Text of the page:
Monday, August 25, 2008

Threats to our Future

This post contains a list of what I consider to be the most serious threats to the future of humanity, as of today. It should be considered an incomplete and open-ended list; I'm certain that each of us can think of additional threats.

Note that I'm not considering threats to our civilization and/or way of life. There are many more of those. Rather, I want to limit this discussion to threats that can end all human life.

There are four main categories in two dimensions: the first dimension is simply natural disasters or man-made ones. The second dimension is things we can control versus things we can't. There may not be any entries in the list for "man made disasters we can't control", so perhaps we should qualify that as things we can't fix.

1) Natural Disasters we can't control/fix:

  • Nearby supernova or gamma ray burst or passing black hole: Nothing we can do about any of these, so don't worry about them.
  • Super Flare from the Sun: Our sun won't go nova or expand into a red giant for billions of years, but there is a possibility that it could have a major hiccup and blast the Earth with searing heat or sterilizing levels of radiation. Sea life would survive, as would any people lucky enough to be in submarines. It's too bad those tend to be men only; we also need women to save the species. Solution: co-ed submarine crews.
  • Large Igneous Event: These have caused mass extinctions in the past, and might in the future. Not much we can do here, either, as long as we all live on the surface of the Earth.

2) Natural Disasters we can control/fix:

  • Snowball Earth: At least twice in the Earth's history we have had global cooling so extreme that the oceans have completely frozen over, causing the loss of all surface life, and likely the loss of all oxygen. The solution is simple: Global Warming.
  • Comet or Asteroid Impact: There are millions of comets and asteroids large enough to destroy all human life, possibly all life period on the face of the Earth. Some of these will eventually strike the Earth; this is inevitable unless we take active steps to prevent such a catastrophe. We may have years or millennia before the big one hits, but we may not have enough advance notice to do something about it, unless we start building the infrastructure now. We need a very well-funded Space Watch program to find these objects years before they might obliterate us, and given enough advance notice, current technologies are likely to prove sufficient to avert disaster.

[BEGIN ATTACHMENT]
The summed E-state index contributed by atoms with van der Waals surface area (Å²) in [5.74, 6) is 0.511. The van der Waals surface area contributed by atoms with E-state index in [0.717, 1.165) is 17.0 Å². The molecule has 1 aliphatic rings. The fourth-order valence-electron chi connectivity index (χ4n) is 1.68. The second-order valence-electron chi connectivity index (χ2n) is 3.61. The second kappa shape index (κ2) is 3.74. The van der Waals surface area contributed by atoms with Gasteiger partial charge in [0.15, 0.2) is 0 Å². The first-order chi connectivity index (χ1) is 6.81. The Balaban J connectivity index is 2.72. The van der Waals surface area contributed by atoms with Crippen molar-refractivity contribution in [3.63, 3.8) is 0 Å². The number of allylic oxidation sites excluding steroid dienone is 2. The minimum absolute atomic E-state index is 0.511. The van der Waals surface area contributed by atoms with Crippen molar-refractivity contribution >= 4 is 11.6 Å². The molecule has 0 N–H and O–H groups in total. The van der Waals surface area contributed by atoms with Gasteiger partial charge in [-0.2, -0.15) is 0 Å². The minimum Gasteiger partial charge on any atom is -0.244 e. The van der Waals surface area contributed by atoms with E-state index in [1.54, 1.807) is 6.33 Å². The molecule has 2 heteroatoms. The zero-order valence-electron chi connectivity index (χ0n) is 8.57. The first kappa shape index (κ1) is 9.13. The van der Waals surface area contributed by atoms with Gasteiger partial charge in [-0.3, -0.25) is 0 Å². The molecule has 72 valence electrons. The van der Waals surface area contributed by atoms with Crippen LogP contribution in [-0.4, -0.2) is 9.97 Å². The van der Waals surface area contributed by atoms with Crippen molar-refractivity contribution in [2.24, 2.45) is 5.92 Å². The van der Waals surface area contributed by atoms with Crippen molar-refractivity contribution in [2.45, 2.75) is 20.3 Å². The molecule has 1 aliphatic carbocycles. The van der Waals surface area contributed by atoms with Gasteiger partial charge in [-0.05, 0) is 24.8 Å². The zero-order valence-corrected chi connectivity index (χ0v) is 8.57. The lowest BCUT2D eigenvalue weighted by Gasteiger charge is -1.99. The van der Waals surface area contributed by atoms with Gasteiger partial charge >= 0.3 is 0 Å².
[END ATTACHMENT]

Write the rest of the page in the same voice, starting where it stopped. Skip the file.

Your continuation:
3) Man-made disasters we can't control/fix: (these are things that we create, but have no effective control over, and no natural defenses against)

  • Experiments gone wrong: While I'm a firm believer that nothing will go wrong when the LHC begins operation, I can't guarantee that all scientific experiments will have a similar result. If we knew the results in advance, we wouldn't need to perform the experiment now, would we? For example, if someone managed to create a nanometer-diameter black hole and drop it into the Earth, it would eat away at our planet and grow until it consumed the entire planet -- and there's not a damn thing we could do about it, even if we had hundreds or thousands of years before the disastrous end.

4) Man-made disasters we can control/fix.

  • Nanotech gone bad: While it may be remotely possible to create a self-replicating nanite that will reproduce until all possible resources are consumed, burying humanity in 3 feet of gray goo,this is so difficult that I'm not worried about it. We can't create a reasonably self-powered machine that could live off of the environment at present. We cannot build a complex small machine that can self-replicate. Or even a big machine. In any case, this problem is well described, and guidelines exist to insure that any replicating machine will have limits built into it (such as a critical and rare raw material).
  • Strong, malevolent AI (see The (likely coming) Technological Singularity) poses a very real threat, but one which may be difficult to realize, and one that we could choose to avoid by limiting computers to sub-human intelligence. Even if such an AI existed, there is a possibility of negotiation and co-existence so long as its intelligence and capabilities remain within the grasp of human understanding. But once we have made a machine significantly more intelligent than any human, we risk losing control. We will become the pets, to be neutered and/or put down at the convenience of the AI.
  • Biotech Terrorism: To me, this is the thing to worry about. It is completely within the realm of possibilities that a small group, even an individual, could tailor a virus or bacterium to create an airborne disease of unparalleled lethality, one that was immune to our natural defenses, one that could wipe us all out. My friend Jeff Carlson has written an excellent  techno-thriller (Plague Year) about an engineered viral organism that kills nearly all warm-blooded life on Earth, and the most unbelievable part is that it was designed with a weakness that could be exploited such that we might survive. What if those designers had made a mistake and the self-destruct mechanism failed? Or the bug evolved and the mechanism failed due to a minor mutation?

Did you note the traditional really big things that I don't think threaten humanity?